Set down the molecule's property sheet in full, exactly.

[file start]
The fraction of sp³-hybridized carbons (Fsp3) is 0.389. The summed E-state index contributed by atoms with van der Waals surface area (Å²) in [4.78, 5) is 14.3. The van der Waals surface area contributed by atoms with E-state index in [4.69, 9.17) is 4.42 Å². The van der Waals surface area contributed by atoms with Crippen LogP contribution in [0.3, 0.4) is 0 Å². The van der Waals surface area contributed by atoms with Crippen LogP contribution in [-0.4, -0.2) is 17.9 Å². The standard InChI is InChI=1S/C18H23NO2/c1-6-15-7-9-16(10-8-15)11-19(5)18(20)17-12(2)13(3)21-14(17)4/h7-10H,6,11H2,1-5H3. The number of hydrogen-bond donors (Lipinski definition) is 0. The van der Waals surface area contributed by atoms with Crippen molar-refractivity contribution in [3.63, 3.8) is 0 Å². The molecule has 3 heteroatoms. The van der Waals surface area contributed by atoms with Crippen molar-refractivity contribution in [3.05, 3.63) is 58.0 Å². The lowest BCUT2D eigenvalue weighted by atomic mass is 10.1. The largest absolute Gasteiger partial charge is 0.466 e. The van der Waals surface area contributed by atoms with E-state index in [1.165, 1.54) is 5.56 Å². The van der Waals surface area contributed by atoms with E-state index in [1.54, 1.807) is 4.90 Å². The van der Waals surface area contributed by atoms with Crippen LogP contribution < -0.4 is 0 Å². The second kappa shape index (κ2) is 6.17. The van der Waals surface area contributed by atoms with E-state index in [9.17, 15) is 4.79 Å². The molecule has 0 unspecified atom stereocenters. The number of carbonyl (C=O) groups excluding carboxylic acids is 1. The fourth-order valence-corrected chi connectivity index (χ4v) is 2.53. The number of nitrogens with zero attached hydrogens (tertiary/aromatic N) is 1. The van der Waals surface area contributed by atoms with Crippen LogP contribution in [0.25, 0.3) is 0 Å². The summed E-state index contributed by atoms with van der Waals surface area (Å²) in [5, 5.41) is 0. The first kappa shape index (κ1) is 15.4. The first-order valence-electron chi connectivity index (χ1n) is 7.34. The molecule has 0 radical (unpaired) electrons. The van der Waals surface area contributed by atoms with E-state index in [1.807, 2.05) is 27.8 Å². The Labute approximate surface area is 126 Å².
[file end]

The fraction of sp³-hybridized carbons (Fsp3) is 0.389. The summed E-state index contributed by atoms with van der Waals surface area (Å²) in [4.78, 5) is 14.3. The van der Waals surface area contributed by atoms with E-state index in [4.69, 9.17) is 4.42 Å². The van der Waals surface area contributed by atoms with Crippen LogP contribution in [0.3, 0.4) is 0 Å². The van der Waals surface area contributed by atoms with Crippen LogP contribution in [-0.4, -0.2) is 17.9 Å². The standard InChI is InChI=1S/C18H23NO2/c1-6-15-7-9-16(10-8-15)11-19(5)18(20)17-12(2)13(3)21-14(17)4/h7-10H,6,11H2,1-5H3. The number of hydrogen-bond donors (Lipinski definition) is 0. The van der Waals surface area contributed by atoms with Crippen molar-refractivity contribution in [3.63, 3.8) is 0 Å². The molecule has 3 heteroatoms. The van der Waals surface area contributed by atoms with Crippen molar-refractivity contribution in [3.05, 3.63) is 58.0 Å². The lowest BCUT2D eigenvalue weighted by atomic mass is 10.1. The largest absolute Gasteiger partial charge is 0.466 e. The van der Waals surface area contributed by atoms with E-state index in [1.165, 1.54) is 5.56 Å². The van der Waals surface area contributed by atoms with E-state index in [1.54, 1.807) is 4.90 Å². The van der Waals surface area contributed by atoms with Crippen LogP contribution < -0.4 is 0 Å². The second kappa shape index (κ2) is 6.17. The van der Waals surface area contributed by atoms with E-state index in [9.17, 15) is 4.79 Å². The molecule has 0 unspecified atom stereocenters. The number of carbonyl (C=O) groups excluding carboxylic acids is 1. The fourth-order valence-corrected chi connectivity index (χ4v) is 2.53. The number of nitrogens with zero attached hydrogens (tertiary/aromatic N) is 1. The van der Waals surface area contributed by atoms with Crippen LogP contribution in [0.25, 0.3) is 0 Å². The summed E-state index contributed by atoms with van der Waals surface area (Å²) in [5, 5.41) is 0. The first kappa shape index (κ1) is 15.4. The first-order valence-electron chi connectivity index (χ1n) is 7.34. The molecule has 0 radical (unpaired) electrons. The van der Waals surface area contributed by atoms with E-state index in [1.807, 2.05) is 27.8 Å². The Labute approximate surface area is 126 Å².